The point is: Once a keyword has done its job of attracting a reader to your site, the content needs to hit home for them in tangible ways — by entertaining them, actually answering a question they have or introducing them to something they find interesting. Otherwise, it’s just a waste of their time and you quickly lose not just their presence on your site, but their trust and potential loyalty.
The first step to building SEO-rich content is figuring out what your audience wants to read about. The first, most obvious place to look: content focused on your product or services.
When it comes to your products, your customer service team knows exactly what people are struggling with, confused about and suspicious of. Consider them your special-ops squad for content.
If a question is coming up over and over, that’s a hint that your audience is struggling to find the answer — and if you can be the one to answer it, you’ll have earned their awareness and trust.
Real brand example: Uber-chill outdoor brand Poler is known far and wide as the originator of a garment known as the Napsack. But what is it? Is it a sleeping bag you can wear, or a poncho you can nap in? Is it for wearing inside or outside? Is the pocket big enough to fit a phone? This Core77 post answers all these questions elegantly, including instructions on how to cinch the Napsack at your waist so you don’t set yourself up to fall over your own hemline.
Real brand example: DTC brand Diaspora sells spices grown in South Asia: things like turmeric, cardamom and ginger. Their powdered turmeric looks just as yellow as the kind you can buy at Penzeys or Trader Joe’s. So why pay a few bucks more to order it from Diaspora? Their content delves into all the reasons their turmeric is different: It’s higher than average in the medicinal compound curcumin. It offers specific tasting notes of marigold, orange and honey. And it’s grown on family-owned regenerative farms and equitably bought. Their product storytelling justifies their business model and pricing, and it draws consumers into caring about their brand.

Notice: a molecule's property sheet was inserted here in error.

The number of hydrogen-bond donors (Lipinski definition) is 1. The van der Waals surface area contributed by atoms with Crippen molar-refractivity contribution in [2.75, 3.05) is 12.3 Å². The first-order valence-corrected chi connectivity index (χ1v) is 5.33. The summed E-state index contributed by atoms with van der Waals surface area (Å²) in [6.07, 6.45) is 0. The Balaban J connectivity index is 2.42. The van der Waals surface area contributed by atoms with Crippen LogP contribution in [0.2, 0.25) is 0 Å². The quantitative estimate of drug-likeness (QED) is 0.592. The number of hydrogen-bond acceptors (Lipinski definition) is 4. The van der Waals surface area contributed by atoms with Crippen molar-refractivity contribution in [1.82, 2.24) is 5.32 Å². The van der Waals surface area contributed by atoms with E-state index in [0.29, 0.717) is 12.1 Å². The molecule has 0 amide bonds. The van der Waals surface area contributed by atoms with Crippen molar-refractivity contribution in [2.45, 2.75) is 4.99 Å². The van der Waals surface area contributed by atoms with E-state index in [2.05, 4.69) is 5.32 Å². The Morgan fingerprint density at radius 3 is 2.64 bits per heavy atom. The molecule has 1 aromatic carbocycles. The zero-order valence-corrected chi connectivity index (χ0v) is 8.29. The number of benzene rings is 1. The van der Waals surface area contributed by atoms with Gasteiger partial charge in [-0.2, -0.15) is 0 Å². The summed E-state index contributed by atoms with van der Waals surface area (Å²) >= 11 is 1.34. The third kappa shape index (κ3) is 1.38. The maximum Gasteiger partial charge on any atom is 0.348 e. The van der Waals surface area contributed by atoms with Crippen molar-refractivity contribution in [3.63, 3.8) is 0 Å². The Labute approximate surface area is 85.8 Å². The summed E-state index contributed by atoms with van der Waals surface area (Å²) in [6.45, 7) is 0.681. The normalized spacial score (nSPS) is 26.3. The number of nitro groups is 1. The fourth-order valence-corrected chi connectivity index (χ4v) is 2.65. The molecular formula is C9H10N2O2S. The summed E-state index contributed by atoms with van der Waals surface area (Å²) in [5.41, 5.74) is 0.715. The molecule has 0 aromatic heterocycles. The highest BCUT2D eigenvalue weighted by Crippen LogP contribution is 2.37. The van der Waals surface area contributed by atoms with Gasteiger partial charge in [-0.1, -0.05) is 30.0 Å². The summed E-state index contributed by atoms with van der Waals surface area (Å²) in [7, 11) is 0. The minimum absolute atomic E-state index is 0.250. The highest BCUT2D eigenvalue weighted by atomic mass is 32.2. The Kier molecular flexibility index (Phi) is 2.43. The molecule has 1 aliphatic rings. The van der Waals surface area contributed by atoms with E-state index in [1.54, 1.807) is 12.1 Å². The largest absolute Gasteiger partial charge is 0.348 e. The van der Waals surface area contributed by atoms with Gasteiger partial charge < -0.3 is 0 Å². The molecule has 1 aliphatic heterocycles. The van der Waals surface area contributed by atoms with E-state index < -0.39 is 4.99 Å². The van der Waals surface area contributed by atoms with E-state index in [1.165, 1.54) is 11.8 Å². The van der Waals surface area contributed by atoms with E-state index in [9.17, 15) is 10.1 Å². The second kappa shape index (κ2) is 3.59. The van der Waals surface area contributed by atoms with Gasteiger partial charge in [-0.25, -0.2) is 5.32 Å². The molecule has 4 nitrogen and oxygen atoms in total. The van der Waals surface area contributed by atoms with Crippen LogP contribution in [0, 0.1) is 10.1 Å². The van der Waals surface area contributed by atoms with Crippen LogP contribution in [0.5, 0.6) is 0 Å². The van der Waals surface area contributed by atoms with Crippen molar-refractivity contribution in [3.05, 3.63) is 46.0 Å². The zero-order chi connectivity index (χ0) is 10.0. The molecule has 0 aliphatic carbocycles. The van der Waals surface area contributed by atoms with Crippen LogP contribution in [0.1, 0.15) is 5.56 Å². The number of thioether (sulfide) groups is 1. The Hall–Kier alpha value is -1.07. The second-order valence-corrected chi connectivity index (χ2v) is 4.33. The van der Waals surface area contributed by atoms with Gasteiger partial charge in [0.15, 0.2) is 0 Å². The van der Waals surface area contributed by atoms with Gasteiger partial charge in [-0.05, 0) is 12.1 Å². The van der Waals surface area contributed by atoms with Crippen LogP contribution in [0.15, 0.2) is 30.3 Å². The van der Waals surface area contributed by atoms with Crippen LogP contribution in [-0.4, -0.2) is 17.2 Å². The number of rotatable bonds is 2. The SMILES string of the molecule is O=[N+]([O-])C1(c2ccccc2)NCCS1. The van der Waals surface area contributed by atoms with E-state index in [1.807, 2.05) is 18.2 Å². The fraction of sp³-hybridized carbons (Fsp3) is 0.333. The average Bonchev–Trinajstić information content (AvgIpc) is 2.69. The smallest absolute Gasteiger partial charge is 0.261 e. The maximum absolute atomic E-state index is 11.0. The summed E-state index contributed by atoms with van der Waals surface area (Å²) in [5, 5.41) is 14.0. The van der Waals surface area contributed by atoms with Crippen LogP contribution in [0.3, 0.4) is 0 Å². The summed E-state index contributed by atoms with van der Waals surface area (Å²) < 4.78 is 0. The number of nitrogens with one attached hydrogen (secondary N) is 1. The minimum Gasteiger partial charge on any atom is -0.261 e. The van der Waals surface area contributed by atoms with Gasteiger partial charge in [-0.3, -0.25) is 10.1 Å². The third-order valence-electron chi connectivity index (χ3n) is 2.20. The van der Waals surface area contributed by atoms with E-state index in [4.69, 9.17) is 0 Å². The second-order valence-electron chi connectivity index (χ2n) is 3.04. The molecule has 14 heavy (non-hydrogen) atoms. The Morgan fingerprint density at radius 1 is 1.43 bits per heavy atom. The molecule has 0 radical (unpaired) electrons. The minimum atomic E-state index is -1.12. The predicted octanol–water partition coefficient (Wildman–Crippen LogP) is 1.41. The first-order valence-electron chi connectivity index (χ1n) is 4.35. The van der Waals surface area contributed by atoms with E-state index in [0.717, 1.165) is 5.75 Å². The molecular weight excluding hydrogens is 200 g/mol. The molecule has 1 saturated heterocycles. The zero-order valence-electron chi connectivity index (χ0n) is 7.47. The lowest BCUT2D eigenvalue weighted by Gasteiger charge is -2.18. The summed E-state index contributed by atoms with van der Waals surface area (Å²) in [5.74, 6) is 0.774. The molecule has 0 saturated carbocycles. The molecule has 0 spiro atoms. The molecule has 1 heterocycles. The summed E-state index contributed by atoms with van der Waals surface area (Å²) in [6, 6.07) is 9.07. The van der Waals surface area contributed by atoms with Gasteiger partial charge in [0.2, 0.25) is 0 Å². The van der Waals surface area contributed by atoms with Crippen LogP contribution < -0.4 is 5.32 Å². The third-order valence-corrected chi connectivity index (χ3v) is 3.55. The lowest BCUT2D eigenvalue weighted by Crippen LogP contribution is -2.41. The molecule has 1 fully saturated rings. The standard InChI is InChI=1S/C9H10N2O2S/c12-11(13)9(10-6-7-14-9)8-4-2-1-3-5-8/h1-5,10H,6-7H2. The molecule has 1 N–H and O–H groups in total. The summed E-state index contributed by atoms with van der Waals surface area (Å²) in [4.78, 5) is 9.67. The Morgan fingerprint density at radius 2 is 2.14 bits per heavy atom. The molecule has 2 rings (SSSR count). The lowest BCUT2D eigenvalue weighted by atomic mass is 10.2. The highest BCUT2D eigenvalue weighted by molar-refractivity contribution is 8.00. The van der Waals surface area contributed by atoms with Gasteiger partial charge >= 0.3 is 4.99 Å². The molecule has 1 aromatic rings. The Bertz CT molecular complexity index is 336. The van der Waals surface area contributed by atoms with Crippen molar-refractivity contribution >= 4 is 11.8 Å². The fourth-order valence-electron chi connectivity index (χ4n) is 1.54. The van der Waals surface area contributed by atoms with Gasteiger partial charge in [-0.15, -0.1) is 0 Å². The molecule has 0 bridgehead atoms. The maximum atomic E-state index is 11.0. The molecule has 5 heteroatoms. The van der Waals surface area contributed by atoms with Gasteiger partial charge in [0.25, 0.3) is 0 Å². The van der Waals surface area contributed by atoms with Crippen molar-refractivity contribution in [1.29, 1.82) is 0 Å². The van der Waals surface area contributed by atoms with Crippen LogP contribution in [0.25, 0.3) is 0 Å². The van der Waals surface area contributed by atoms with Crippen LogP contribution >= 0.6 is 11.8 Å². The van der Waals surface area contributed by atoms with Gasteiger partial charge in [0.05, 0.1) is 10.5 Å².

Real brand example: Dyson sells nearly 10 different types of cordless stick vacuums, with names like Cyclone V10 Animal and V12 Detect Slim Absolute. What’s the difference between V10 and V12? Why would I want a vacuum called “Slim”? What does it mean for a vacuum to be “Absolute” or an “Animal”? Your content can help customers parse out the differences, then make their own decisions about which one they need.
The next step? Going beyond your products and stepping into the realm of subject matter expertise. The goal here is to become an authority on your field, whatever it may be. Think of it this way: As you widen the scope of your content offerings, you also widen the reach of your SEO.
Thread creates more than 50,000 product descriptions a year. This SlideShare shows how we use research, empathy and common sense to turn raw data into meaningful stories.Next Article